Fuel prices-led transport and other non-food items continued to nudge the prices in Colombo higher in September, but increased supplies in vegetables and coconut kept overall prices under check moderating the month’s inflation.
Sri Lanka’s headline inflation according to the Colombo Consumer Price Index (CCPI) rose by 4.3 percent during the 12 months to September, slowing from 5.9 percent in August.
As the easing food prices in September were considerable, it managed to bring the month-on-month (MoM) increase on prices to a negative 0.7 percent.
The moderation in September inflation was led by a greater than expected decline in the food prices.
Food prices contracted by 3.4 percent MoM— the largest contraction since August 2016.
However, food prices in September rose by 2.3 percent from the same month in 2017.
The drag on the food prices came from the considerable declines in vegetables, sea fish and coconut prices.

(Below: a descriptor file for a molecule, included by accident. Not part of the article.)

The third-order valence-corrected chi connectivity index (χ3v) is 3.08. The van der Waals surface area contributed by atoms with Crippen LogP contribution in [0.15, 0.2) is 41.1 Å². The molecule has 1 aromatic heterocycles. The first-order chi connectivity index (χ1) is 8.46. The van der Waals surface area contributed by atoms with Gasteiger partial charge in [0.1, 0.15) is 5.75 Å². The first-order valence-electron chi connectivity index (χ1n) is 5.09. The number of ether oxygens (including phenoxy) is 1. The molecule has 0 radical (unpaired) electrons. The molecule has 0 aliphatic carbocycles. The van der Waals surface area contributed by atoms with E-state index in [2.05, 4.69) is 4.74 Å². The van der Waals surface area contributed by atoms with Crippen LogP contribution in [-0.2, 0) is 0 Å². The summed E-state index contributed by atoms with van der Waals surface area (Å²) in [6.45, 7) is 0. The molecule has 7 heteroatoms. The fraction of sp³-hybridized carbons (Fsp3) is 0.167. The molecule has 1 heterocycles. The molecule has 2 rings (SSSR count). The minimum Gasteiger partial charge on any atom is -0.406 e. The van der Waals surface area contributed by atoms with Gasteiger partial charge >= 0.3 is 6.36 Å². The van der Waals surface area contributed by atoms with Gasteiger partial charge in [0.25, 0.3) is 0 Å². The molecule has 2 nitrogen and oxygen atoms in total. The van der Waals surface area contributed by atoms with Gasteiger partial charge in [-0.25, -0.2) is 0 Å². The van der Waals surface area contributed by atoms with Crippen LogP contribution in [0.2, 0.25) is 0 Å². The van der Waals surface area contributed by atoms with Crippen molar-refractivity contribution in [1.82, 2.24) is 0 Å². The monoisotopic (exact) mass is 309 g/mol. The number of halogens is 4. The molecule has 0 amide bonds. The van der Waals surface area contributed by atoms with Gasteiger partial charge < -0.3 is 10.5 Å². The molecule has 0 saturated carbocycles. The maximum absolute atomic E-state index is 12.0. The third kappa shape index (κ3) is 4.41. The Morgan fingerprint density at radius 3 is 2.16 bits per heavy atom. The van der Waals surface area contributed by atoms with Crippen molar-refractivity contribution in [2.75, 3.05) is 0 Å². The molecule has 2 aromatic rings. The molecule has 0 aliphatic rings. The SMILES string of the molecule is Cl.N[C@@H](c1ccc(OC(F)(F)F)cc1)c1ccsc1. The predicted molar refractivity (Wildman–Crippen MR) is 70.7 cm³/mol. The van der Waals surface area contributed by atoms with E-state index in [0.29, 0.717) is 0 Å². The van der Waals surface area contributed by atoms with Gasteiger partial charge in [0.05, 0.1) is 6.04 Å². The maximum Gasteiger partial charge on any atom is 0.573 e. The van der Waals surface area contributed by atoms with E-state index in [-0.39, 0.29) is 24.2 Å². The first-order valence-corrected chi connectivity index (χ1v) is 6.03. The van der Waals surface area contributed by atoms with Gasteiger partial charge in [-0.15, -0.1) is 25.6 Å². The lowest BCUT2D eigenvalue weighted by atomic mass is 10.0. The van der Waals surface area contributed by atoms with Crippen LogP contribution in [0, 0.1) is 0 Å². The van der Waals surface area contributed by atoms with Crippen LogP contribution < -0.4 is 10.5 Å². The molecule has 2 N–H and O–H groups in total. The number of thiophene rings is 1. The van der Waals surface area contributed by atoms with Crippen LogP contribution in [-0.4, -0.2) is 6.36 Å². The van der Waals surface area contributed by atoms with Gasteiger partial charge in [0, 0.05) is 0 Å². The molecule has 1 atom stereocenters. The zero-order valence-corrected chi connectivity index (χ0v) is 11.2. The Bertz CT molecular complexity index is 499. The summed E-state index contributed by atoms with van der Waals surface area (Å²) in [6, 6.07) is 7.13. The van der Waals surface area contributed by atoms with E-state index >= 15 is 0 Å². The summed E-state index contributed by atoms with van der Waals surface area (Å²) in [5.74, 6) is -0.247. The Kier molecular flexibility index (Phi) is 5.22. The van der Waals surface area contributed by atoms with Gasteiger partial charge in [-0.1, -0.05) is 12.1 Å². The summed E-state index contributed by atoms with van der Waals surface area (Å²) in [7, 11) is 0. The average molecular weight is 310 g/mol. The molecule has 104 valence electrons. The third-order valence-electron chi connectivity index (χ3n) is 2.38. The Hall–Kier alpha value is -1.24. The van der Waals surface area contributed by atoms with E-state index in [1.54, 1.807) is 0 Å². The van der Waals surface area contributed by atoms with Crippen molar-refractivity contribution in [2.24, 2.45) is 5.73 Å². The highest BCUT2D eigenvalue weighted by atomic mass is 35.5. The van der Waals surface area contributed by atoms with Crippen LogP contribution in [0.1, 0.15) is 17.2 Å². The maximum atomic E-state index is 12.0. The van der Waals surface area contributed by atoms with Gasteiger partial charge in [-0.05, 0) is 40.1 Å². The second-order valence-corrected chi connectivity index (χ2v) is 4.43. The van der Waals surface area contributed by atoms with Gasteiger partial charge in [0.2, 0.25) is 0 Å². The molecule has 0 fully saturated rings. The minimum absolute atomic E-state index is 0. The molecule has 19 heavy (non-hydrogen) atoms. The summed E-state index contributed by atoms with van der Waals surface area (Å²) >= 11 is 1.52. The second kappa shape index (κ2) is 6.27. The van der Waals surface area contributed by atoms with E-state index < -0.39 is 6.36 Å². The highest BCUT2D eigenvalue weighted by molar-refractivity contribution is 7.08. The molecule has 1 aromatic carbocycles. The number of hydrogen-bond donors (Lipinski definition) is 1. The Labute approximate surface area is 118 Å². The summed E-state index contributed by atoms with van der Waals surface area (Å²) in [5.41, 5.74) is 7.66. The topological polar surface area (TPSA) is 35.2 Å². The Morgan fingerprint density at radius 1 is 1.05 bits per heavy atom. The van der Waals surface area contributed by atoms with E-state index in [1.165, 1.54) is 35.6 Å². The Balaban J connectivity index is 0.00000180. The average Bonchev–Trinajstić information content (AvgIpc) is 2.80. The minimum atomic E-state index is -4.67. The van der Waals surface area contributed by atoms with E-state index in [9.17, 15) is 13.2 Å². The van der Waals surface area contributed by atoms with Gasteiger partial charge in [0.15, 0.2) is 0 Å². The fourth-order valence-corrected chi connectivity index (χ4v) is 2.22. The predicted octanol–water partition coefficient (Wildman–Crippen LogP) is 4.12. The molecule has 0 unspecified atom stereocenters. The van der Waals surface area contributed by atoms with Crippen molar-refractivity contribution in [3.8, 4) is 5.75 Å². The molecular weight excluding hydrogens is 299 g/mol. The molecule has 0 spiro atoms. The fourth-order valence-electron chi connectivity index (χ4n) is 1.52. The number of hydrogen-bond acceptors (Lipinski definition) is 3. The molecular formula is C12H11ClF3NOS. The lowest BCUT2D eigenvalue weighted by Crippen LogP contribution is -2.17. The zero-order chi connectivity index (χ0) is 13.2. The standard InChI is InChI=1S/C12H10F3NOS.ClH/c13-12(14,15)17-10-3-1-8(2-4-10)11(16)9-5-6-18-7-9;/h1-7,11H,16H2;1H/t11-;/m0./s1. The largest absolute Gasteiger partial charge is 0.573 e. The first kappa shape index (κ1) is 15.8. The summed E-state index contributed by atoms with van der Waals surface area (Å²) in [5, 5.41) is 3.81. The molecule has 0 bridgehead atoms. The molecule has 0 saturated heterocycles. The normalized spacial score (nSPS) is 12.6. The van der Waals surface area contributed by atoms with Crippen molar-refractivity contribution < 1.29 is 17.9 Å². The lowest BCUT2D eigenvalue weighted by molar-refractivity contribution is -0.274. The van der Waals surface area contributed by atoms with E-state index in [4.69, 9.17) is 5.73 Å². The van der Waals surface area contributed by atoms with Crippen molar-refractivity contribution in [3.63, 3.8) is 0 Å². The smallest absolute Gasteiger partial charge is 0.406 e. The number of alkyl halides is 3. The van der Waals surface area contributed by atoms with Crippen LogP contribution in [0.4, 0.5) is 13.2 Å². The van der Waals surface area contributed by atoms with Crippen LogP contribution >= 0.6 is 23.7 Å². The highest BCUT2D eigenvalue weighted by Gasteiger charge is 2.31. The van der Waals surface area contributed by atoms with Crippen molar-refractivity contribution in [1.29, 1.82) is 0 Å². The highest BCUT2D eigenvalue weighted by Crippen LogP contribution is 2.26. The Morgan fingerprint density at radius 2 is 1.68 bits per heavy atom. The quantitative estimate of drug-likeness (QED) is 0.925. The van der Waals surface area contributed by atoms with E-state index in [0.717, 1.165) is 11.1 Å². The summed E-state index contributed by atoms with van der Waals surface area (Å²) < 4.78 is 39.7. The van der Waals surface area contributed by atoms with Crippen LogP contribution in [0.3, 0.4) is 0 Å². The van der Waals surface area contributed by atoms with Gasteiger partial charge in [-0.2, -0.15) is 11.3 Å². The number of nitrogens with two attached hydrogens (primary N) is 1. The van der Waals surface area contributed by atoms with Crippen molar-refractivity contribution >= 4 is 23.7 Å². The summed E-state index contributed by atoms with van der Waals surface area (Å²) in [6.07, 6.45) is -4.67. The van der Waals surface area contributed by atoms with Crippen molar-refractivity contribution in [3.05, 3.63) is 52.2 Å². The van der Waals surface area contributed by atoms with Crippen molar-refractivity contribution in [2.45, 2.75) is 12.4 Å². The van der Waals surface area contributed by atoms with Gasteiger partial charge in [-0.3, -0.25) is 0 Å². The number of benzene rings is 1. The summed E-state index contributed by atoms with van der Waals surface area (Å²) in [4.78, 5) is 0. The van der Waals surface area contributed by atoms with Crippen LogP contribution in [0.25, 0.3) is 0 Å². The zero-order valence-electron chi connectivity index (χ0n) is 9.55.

The continued decline in vegetable prices was due to the increased supply of stocks to the market during the Yala harvesting season.
However, the prices of rice, chicken and some fruit varieties rose during the month. Under the non-food category, spends on education, restaurants and travelling led the price increases.
Continuously increasing fuel prices caused higher prices in the transport sub-category while the fees paid to international schools pushed up the education sub-category.
Prices on arrack and cigarette, clothing and footwear, exercise books and stationary too showed increases.
As a result, the overall non-food category price rose by 0.5 percent MoM and 5.3 percent year-on-year (YoY), accelerating from the previous month.
Meanwhile, the so called core prices, barring the often volatile items such as food and energy, rose by 3.8 percent YoY in September accelerating from 3.8 percent in August.
The crashing rupee, rising oil prices and the festive importer demand could drive the prices further up during the next few months.
The Sri Lankan rupee has lost its value by over 10 percent so far this year against the US dollar.
Oil prices in the world market have risen 22 percent this year.